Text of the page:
Andrea Hopkins’ (Parehauraki, Ngāti Paoa, Ngāti Whanaunga, Marutuahu) Ngā Kākano Maha (acrylic on board) dominates the space due to the large scale of the work, and the use of colour – red, ochre, light blue, gold, white and black. The blue used reminds me of blue aumoana clay, and the ochre colour is similar to kōkōwai. The work is laid out in a square grid pattern but largely structured by the use of distinctive curved shapes reminiscent of hands from traditional whakairo, the contrast of linear and curvilinear. Manu aute, koru and (a pattern that I think is a variant on) rau kūmara stand out as familiar motifs. The pattern is structured, allowing for variation, and plays with positive and negative space. The work is multi-layered, with a multi-dimensional logic.
Faith McManus’s (Ngāpuhi, Ngāi Takoto) Whakamāhere II (woodcut on harakeke paper) links us across Moana-Nui-ā-Kiwa, referencing Pacific navigation, patterns and chart making. The triangular patterns remind me of the aronui pattern found in tāniko, and similar patterns seen throughout the Pacific. The depiction of the star and moon includes ngutu kākā kōwhaiwhai patterns, anchoring us here in Aotearoa. The use of grid and triangles alongside more organic forms provides a nice contrast, the work appearing monochromatic at first glance. On closer inspection, the layering of darker red over a lighter red ink creates the impression of looking at the night sky through clouds, the moon half obscured.
The other special dimension to the exhibition is the inclusion of Indigenous artists from Te Whenua Moemoeā. The show marks the tenth anniversary of an Indigenous creative exchange, which I learn in snippets through the pōwhiri and Howard (Joe) Butler’s address, and more fully from a corner of the exhibition dedicated to documenting the exchange. With this whakamaumahara comes sadness and recognition of those who have passed. Manos Nathan and Colleen Waata Urlich have been central figures in the collective, in the exchange with Australian Indigenous artists and in toi Māori more generally, as well as a celebration of enduring friendships, collaboration and cross-cultural exchange.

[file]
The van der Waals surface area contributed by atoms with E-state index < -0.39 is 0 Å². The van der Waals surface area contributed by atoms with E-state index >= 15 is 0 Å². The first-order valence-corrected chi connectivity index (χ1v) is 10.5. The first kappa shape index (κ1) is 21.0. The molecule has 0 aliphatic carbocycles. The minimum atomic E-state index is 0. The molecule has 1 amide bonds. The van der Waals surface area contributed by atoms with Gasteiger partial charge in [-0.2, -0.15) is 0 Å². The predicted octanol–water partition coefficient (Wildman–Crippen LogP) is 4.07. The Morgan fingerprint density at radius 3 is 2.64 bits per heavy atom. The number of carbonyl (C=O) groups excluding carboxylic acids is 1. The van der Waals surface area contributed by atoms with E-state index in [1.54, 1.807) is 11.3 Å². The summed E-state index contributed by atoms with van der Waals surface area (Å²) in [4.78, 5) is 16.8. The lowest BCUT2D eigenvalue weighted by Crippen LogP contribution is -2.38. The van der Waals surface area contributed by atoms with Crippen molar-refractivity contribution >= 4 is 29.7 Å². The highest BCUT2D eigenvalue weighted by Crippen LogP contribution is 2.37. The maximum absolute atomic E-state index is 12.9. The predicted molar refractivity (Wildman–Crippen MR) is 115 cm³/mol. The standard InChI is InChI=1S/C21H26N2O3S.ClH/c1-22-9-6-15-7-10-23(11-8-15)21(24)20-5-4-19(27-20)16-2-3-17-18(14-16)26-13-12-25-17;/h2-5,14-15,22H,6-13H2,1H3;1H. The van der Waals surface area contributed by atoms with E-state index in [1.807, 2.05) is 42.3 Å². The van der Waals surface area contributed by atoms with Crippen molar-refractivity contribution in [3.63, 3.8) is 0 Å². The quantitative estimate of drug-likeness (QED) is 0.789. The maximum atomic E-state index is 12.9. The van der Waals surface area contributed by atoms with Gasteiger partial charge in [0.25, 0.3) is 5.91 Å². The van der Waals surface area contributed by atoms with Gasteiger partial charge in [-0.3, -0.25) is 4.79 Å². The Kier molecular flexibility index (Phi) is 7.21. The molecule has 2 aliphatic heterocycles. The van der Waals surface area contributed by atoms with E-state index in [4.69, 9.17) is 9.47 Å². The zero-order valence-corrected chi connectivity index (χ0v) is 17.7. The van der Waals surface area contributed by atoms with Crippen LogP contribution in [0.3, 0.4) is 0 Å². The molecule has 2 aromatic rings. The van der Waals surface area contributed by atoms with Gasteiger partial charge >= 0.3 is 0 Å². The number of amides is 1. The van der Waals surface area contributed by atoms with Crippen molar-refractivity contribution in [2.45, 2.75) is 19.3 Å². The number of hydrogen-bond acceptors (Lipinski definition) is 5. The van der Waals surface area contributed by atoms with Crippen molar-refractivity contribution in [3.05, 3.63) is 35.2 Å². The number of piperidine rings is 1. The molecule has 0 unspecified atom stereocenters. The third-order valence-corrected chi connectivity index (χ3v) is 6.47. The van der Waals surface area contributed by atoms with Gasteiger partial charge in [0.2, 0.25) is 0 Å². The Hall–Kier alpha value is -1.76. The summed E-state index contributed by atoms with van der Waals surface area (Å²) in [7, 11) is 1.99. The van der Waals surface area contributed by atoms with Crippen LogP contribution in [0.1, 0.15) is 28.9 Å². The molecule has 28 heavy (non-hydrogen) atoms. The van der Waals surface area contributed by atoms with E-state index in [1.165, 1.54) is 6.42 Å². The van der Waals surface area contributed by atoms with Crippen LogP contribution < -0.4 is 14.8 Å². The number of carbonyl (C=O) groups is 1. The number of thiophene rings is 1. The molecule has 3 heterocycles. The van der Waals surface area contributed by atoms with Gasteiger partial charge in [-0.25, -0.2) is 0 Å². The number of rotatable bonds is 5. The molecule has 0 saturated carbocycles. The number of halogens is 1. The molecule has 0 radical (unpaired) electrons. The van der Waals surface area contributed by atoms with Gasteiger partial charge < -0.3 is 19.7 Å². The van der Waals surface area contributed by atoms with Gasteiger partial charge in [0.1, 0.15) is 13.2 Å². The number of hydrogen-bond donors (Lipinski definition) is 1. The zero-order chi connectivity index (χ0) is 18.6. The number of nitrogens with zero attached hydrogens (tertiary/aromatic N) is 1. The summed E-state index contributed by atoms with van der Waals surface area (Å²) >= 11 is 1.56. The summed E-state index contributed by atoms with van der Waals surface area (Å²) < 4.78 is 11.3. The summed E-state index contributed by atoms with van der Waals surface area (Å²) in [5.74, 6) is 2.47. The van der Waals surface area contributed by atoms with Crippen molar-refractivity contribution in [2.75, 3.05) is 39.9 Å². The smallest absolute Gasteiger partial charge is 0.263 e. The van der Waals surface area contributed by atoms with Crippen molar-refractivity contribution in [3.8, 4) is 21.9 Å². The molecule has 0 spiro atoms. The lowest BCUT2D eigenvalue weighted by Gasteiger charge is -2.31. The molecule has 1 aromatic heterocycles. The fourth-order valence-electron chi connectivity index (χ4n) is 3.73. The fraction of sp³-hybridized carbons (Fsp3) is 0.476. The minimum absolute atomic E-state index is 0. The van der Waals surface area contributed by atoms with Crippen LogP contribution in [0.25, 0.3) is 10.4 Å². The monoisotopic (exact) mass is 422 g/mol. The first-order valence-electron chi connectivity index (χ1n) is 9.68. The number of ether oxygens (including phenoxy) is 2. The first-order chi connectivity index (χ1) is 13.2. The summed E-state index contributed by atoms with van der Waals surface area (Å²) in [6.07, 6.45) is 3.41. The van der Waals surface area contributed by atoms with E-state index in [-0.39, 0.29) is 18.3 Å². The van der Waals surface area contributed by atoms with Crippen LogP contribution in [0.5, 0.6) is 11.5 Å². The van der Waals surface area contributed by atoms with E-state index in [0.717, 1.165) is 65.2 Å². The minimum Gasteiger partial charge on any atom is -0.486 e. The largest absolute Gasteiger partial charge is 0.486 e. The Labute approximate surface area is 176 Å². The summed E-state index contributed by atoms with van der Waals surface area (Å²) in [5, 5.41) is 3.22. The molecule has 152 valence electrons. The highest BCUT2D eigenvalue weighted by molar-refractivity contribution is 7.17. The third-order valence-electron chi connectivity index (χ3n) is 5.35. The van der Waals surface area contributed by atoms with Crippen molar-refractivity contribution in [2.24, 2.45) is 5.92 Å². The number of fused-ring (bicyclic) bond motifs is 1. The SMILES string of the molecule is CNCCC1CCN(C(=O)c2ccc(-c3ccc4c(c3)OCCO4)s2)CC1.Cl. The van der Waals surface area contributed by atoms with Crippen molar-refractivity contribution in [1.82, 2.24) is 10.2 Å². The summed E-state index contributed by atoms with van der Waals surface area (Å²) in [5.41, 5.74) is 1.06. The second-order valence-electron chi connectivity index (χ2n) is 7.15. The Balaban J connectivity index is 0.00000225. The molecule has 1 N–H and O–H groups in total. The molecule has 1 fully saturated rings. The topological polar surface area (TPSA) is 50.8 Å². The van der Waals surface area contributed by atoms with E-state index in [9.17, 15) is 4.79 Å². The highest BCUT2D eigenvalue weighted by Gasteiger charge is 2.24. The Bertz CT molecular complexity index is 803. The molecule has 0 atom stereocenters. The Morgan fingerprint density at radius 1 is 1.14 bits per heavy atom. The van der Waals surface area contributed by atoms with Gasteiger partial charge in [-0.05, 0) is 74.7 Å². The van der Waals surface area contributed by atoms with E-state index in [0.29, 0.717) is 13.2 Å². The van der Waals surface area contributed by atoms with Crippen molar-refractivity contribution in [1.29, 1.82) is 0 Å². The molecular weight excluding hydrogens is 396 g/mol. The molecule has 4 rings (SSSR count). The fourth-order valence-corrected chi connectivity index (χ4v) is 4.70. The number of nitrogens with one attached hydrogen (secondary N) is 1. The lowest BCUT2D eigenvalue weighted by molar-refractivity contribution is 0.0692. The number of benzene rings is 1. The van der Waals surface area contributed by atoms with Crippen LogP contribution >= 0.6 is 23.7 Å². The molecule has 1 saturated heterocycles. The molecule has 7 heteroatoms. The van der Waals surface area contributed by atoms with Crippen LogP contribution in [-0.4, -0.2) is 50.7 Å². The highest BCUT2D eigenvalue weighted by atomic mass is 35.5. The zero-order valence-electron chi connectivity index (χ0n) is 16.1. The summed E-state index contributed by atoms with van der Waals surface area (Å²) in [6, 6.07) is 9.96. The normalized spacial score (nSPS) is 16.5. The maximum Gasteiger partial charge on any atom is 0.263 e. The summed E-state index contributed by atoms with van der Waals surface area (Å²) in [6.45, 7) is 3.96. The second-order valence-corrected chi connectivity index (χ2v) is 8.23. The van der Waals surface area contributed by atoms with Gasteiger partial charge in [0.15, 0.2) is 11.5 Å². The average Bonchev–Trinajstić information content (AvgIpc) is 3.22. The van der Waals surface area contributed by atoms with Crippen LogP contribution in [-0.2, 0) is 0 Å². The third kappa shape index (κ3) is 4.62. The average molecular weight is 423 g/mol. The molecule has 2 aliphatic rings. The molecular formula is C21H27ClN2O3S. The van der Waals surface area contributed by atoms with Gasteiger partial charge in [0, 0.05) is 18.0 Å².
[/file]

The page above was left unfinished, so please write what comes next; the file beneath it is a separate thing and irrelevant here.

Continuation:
Bindi Waugh’s (Iman, Bungalung) acrylic on board painting Nanayn – Bungalung word for food / bush tucker is tactile, the raised dots almost inviting you to touch (I don’t). The work is dense and sumptuous, and leaves, berries, pods and flowers are represented without background, patterned with dots and bands. The colours are earthy but bold – red, orange, yellow, green, brown and white. I imagine those familiar with the bush tucker depicted would immediately recognise the forms, much as those who hold intimate knowledge of the land can recognise kai in the bush, the ngāhere. I feel a personal connection to this piece due to my upbringing as a settler on Bungalung country. There’s a kind of symmetry to this work by a Bungalung artist, presented on the land to which I whakapapa.
There’s a real sense of whakamana here – Indigenous artists, in a kaupapa Māori space, under the korowai of mana whenua Te Parawhau, attended and supported by the Māori community. The work, and the mana of the artists, is upheld, in a myriad of details – the pōwhiri process, the care taken in presenting the exhibition, through to the sale prices of the artworks. After carefully perusing the exhibition and speaking with some of the artists, we share a kai and an inu. We indulge in a little more hapū gossip, before slipping out into the early evening.
Ngā Toki 2020
7 November – 5 December 2020